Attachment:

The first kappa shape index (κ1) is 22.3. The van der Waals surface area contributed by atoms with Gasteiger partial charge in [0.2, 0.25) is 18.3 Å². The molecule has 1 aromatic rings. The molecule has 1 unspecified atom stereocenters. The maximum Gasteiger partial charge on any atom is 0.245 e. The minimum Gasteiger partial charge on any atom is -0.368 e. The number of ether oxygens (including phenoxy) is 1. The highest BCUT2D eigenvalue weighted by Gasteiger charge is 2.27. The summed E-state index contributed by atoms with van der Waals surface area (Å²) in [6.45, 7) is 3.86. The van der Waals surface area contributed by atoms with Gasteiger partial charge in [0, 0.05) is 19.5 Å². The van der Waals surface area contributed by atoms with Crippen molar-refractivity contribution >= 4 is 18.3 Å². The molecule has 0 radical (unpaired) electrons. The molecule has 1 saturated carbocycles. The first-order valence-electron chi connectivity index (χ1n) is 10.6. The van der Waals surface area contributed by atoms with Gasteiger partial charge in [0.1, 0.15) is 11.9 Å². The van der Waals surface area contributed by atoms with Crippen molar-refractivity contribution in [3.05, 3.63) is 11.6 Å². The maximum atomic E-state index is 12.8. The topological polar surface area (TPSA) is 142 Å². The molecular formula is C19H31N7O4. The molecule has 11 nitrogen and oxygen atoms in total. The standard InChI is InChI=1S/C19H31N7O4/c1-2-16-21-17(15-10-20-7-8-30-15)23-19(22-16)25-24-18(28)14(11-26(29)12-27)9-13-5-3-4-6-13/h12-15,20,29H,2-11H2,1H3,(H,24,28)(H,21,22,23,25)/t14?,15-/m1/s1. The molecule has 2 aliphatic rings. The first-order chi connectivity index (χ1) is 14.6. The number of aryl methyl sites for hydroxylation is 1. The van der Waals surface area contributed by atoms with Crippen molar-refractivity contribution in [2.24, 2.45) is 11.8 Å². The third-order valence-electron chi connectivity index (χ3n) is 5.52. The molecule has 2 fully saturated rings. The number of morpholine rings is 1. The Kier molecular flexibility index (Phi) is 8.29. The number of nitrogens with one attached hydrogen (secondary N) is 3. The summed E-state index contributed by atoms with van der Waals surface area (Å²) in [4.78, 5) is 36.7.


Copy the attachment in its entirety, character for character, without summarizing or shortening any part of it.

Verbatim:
The first kappa shape index (κ1) is 22.3. The van der Waals surface area contributed by atoms with Gasteiger partial charge in [0.2, 0.25) is 18.3 Å². The molecule has 1 aromatic rings. The molecule has 1 unspecified atom stereocenters. The maximum Gasteiger partial charge on any atom is 0.245 e. The minimum Gasteiger partial charge on any atom is -0.368 e. The number of ether oxygens (including phenoxy) is 1. The highest BCUT2D eigenvalue weighted by Gasteiger charge is 2.27. The summed E-state index contributed by atoms with van der Waals surface area (Å²) in [6.45, 7) is 3.86. The van der Waals surface area contributed by atoms with Gasteiger partial charge in [0, 0.05) is 19.5 Å². The van der Waals surface area contributed by atoms with Crippen molar-refractivity contribution >= 4 is 18.3 Å². The molecule has 0 radical (unpaired) electrons. The molecule has 1 saturated carbocycles. The first-order valence-electron chi connectivity index (χ1n) is 10.6. The van der Waals surface area contributed by atoms with Gasteiger partial charge in [0.1, 0.15) is 11.9 Å². The van der Waals surface area contributed by atoms with Crippen molar-refractivity contribution in [3.05, 3.63) is 11.6 Å². The maximum atomic E-state index is 12.8. The topological polar surface area (TPSA) is 142 Å². The molecular formula is C19H31N7O4. The molecule has 11 nitrogen and oxygen atoms in total. The standard InChI is InChI=1S/C19H31N7O4/c1-2-16-21-17(15-10-20-7-8-30-15)23-19(22-16)25-24-18(28)14(11-26(29)12-27)9-13-5-3-4-6-13/h12-15,20,29H,2-11H2,1H3,(H,24,28)(H,21,22,23,25)/t14?,15-/m1/s1. The molecule has 2 aliphatic rings. The first-order chi connectivity index (χ1) is 14.6. The number of aryl methyl sites for hydroxylation is 1. The van der Waals surface area contributed by atoms with Crippen molar-refractivity contribution in [2.24, 2.45) is 11.8 Å². The third-order valence-electron chi connectivity index (χ3n) is 5.52. The molecule has 2 fully saturated rings. The number of morpholine rings is 1. The Kier molecular flexibility index (Phi) is 8.29. The number of nitrogens with one attached hydrogen (secondary N) is 3. The summed E-state index contributed by atoms with van der Waals surface area (Å²) in [4.78, 5) is 36.7.